A Case for Endurance Running
During his first full-throttle “persistence hunt,” the South African biologist Louis Liebenberg was working with bushmen in the Kalahari Desert in the early 1990s. He accompanied a hunting party armed with handmade bows and arrows. The hunters stalked kudu — a nimble antelope, slightly smaller than an elk. When a young stag split off from the herd, the bushmen ran flat-out after it.
The kudu moved quickly out of sight in the brushy Kalahari landscape. But keeping up was more than just a matter of running; the hunters also needed to pick up footprints in the sand on the fly. Liebenberg, then age 30, hadn’t done the conditioning to be a long-distance runner, and he was wearing heavy leather boots as a precaution against poisonous snakes. And this was shaping up to be a hard run.
In persistence hunting, the trick is to trot almost nonstop in the heat of the midday sun, pushing the animal along so that it never has time to recover in the shade of an acacia tree. The Kalahari hunters have figured out how to play one critical advantage in a deadly game that pitches their survival against that of animals: Humans have an evaporative cooling system, in the form of sweat; antelope don’t. When conditions are right, a man can run even the fastest antelope on earth to death by overheating.
But after 10 or 12 miles, Liebenberg was overheating, too, and by the time he reached the kill, he was so dehydrated he’d stopped sweating. The only liquid in sight was the stomach water of the dead animal, but his companions stopped him from drinking it, because kudu eat a leaf that’s toxic to humans. If one of the hunters hadn’t run back to camp for water, Liebenberg figures he would have died. He also figures the experience taught him the answer to an ancient question about why humans run. If only, someone taught him about a proper diet!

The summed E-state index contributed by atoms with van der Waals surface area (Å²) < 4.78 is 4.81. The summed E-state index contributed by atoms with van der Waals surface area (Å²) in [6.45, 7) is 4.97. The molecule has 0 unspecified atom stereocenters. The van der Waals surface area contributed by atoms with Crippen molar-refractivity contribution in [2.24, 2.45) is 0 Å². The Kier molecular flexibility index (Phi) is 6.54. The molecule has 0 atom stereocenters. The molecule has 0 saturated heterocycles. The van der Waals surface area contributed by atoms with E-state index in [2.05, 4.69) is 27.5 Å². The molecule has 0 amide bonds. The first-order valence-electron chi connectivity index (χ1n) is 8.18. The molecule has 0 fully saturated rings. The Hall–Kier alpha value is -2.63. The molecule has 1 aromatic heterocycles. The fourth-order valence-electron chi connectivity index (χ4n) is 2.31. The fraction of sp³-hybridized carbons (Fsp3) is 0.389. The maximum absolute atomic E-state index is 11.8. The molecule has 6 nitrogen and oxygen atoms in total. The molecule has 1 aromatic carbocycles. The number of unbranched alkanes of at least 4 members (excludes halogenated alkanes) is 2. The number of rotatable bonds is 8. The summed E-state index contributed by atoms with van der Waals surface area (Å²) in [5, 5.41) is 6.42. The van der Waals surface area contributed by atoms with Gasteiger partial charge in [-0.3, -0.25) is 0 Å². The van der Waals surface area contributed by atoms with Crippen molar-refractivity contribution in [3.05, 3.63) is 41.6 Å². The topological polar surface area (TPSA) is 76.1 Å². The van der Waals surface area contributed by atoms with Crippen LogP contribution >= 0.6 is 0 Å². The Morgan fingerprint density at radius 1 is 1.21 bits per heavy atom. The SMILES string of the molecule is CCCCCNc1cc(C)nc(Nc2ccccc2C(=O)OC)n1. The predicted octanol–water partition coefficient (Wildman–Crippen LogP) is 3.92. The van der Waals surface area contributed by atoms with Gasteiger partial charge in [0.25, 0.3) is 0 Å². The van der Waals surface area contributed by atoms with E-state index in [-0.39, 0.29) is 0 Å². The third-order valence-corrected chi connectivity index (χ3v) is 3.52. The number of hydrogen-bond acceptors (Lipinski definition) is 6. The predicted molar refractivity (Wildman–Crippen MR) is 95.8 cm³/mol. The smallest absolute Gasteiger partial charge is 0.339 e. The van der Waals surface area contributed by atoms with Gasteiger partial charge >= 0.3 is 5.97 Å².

The answer, according to a controversial body of research, is that our passion for running is natural. A small group of biologists, doctors, and anthropologists hypothesize that our bodies look and function as they do because our survival once depended on endurance running, whether for long-distance hunts like the one Liebenberg witnessed or for racing the competition across the African savanna to scavenge a kill. The prominent science journal Nature put the idea on its cover, with the headline “Born to Run.” And in his book Why We Run, the biologist and runner Bernd Heinrich, Ph.D., argues that something exists in all of us that still needs to be out chasing antelopes, or at least dreaming of antelopes. Without that instinct,
“we become what a lapdog is to a wolf. And we are inherently more like wolves than lapdogs, because the communal chase is part of our biological makeup.”